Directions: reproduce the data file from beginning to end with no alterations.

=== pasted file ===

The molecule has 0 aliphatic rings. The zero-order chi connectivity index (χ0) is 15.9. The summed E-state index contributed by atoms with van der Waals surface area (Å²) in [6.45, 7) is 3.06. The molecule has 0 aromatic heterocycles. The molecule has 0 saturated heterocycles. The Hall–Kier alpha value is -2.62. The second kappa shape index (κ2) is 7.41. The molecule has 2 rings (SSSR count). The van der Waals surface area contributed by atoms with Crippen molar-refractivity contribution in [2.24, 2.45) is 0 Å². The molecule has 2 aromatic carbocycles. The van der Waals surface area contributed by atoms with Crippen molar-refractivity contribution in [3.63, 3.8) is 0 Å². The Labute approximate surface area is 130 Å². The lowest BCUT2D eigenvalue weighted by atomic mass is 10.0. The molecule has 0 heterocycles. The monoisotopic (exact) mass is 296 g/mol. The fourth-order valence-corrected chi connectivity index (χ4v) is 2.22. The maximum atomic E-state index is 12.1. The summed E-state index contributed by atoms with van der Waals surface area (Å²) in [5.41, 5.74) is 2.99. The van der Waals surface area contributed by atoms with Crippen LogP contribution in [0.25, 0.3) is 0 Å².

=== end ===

The molecule has 0 aliphatic rings. The zero-order chi connectivity index (χ0) is 15.9. The summed E-state index contributed by atoms with van der Waals surface area (Å²) in [6.45, 7) is 3.06. The molecule has 0 aromatic heterocycles. The molecule has 0 saturated heterocycles. The Hall–Kier alpha value is -2.62. The second kappa shape index (κ2) is 7.41. The molecule has 2 rings (SSSR count). The van der Waals surface area contributed by atoms with Crippen molar-refractivity contribution in [2.24, 2.45) is 0 Å². The molecule has 2 aromatic carbocycles. The van der Waals surface area contributed by atoms with Crippen molar-refractivity contribution in [3.63, 3.8) is 0 Å². The Labute approximate surface area is 130 Å². The lowest BCUT2D eigenvalue weighted by atomic mass is 10.0. The molecule has 0 heterocycles. The monoisotopic (exact) mass is 296 g/mol. The fourth-order valence-corrected chi connectivity index (χ4v) is 2.22. The maximum atomic E-state index is 12.1. The summed E-state index contributed by atoms with van der Waals surface area (Å²) in [5.41, 5.74) is 2.99. The van der Waals surface area contributed by atoms with Crippen LogP contribution in [0.25, 0.3) is 0 Å².